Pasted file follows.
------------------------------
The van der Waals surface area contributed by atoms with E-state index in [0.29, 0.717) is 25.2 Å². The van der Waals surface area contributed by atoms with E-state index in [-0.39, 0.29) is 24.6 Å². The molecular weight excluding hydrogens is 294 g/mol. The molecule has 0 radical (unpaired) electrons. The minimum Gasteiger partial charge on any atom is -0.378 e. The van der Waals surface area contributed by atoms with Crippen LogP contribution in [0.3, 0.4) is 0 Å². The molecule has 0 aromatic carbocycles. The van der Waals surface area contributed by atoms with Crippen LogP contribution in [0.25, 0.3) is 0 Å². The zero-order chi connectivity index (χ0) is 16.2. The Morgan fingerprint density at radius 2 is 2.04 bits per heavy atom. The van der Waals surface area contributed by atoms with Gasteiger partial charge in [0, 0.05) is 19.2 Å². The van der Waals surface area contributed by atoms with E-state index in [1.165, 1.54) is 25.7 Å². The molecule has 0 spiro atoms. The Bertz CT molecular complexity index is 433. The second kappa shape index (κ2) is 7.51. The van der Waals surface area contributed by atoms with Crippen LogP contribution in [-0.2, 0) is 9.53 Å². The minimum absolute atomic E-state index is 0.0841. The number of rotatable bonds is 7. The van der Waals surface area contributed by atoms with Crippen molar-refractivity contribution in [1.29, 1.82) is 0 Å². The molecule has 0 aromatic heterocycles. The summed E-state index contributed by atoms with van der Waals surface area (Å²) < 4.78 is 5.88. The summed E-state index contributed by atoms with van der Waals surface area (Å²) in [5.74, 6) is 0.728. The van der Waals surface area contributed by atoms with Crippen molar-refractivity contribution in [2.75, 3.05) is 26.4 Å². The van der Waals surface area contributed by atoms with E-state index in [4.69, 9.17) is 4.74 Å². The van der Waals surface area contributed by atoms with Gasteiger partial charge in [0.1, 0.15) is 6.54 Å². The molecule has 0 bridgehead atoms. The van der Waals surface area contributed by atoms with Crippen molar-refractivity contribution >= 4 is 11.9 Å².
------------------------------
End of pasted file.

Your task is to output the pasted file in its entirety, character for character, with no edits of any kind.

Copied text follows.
The van der Waals surface area contributed by atoms with E-state index in [0.29, 0.717) is 25.2 Å². The van der Waals surface area contributed by atoms with E-state index in [-0.39, 0.29) is 24.6 Å². The molecular weight excluding hydrogens is 294 g/mol. The molecule has 0 radical (unpaired) electrons. The minimum Gasteiger partial charge on any atom is -0.378 e. The van der Waals surface area contributed by atoms with Crippen LogP contribution in [0.3, 0.4) is 0 Å². The molecule has 0 aromatic carbocycles. The van der Waals surface area contributed by atoms with Crippen LogP contribution in [0.25, 0.3) is 0 Å². The zero-order chi connectivity index (χ0) is 16.2. The Morgan fingerprint density at radius 2 is 2.04 bits per heavy atom. The van der Waals surface area contributed by atoms with Gasteiger partial charge in [0, 0.05) is 19.2 Å². The van der Waals surface area contributed by atoms with E-state index in [1.165, 1.54) is 25.7 Å². The molecule has 0 spiro atoms. The Bertz CT molecular complexity index is 433. The second kappa shape index (κ2) is 7.51. The van der Waals surface area contributed by atoms with Crippen LogP contribution in [-0.2, 0) is 9.53 Å². The minimum absolute atomic E-state index is 0.0841. The number of rotatable bonds is 7. The van der Waals surface area contributed by atoms with Crippen molar-refractivity contribution in [1.29, 1.82) is 0 Å². The molecule has 0 aromatic heterocycles. The summed E-state index contributed by atoms with van der Waals surface area (Å²) < 4.78 is 5.88. The summed E-state index contributed by atoms with van der Waals surface area (Å²) in [5.74, 6) is 0.728. The van der Waals surface area contributed by atoms with Crippen molar-refractivity contribution in [2.75, 3.05) is 26.4 Å². The van der Waals surface area contributed by atoms with E-state index in [4.69, 9.17) is 4.74 Å². The van der Waals surface area contributed by atoms with Gasteiger partial charge in [0.1, 0.15) is 6.54 Å². The molecule has 0 bridgehead atoms. The van der Waals surface area contributed by atoms with Crippen molar-refractivity contribution >= 4 is 11.9 Å².